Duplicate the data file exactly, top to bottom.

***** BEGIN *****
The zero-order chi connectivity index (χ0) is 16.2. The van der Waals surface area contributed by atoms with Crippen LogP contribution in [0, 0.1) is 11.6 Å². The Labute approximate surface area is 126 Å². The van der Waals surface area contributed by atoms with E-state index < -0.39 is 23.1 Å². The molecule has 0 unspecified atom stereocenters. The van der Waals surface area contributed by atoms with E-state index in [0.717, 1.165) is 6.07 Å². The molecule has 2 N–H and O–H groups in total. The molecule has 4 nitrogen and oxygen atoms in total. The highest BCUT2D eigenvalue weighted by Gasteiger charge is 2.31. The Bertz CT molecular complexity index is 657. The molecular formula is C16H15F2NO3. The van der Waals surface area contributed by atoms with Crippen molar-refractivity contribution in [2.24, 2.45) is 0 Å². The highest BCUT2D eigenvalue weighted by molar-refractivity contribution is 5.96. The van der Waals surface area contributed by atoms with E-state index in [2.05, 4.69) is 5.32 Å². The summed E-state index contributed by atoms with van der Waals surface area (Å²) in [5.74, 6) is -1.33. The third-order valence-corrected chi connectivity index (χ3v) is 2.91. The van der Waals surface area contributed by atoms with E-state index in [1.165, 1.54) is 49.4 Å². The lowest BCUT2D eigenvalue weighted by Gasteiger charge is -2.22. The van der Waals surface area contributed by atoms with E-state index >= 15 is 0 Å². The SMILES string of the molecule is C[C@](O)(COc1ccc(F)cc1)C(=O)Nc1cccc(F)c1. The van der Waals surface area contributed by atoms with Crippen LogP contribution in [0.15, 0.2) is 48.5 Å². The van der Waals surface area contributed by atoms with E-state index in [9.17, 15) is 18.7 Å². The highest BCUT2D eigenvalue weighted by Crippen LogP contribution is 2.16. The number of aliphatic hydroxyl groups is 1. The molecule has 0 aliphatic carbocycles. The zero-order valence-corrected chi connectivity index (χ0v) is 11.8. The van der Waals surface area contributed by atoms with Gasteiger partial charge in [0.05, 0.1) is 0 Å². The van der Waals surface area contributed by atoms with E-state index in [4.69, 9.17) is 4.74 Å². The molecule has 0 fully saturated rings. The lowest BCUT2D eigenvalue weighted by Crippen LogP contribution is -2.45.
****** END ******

The zero-order chi connectivity index (χ0) is 16.2. The van der Waals surface area contributed by atoms with Crippen LogP contribution in [0, 0.1) is 11.6 Å². The Labute approximate surface area is 126 Å². The van der Waals surface area contributed by atoms with E-state index < -0.39 is 23.1 Å². The molecule has 0 unspecified atom stereocenters. The van der Waals surface area contributed by atoms with E-state index in [0.717, 1.165) is 6.07 Å². The molecule has 2 N–H and O–H groups in total. The molecule has 4 nitrogen and oxygen atoms in total. The highest BCUT2D eigenvalue weighted by Gasteiger charge is 2.31. The Bertz CT molecular complexity index is 657. The molecular formula is C16H15F2NO3. The van der Waals surface area contributed by atoms with Crippen molar-refractivity contribution in [2.24, 2.45) is 0 Å². The highest BCUT2D eigenvalue weighted by molar-refractivity contribution is 5.96. The van der Waals surface area contributed by atoms with E-state index in [2.05, 4.69) is 5.32 Å². The summed E-state index contributed by atoms with van der Waals surface area (Å²) in [5.74, 6) is -1.33. The third-order valence-corrected chi connectivity index (χ3v) is 2.91. The van der Waals surface area contributed by atoms with E-state index in [1.165, 1.54) is 49.4 Å². The lowest BCUT2D eigenvalue weighted by Gasteiger charge is -2.22. The van der Waals surface area contributed by atoms with E-state index >= 15 is 0 Å². The SMILES string of the molecule is C[C@](O)(COc1ccc(F)cc1)C(=O)Nc1cccc(F)c1. The van der Waals surface area contributed by atoms with Crippen LogP contribution in [0.15, 0.2) is 48.5 Å². The van der Waals surface area contributed by atoms with E-state index in [9.17, 15) is 18.7 Å². The highest BCUT2D eigenvalue weighted by Crippen LogP contribution is 2.16. The number of aliphatic hydroxyl groups is 1. The molecule has 0 aliphatic carbocycles. The zero-order valence-corrected chi connectivity index (χ0v) is 11.8. The van der Waals surface area contributed by atoms with Gasteiger partial charge in [0.05, 0.1) is 0 Å². The van der Waals surface area contributed by atoms with E-state index in [4.69, 9.17) is 4.74 Å². The molecule has 0 fully saturated rings. The lowest BCUT2D eigenvalue weighted by Crippen LogP contribution is -2.45.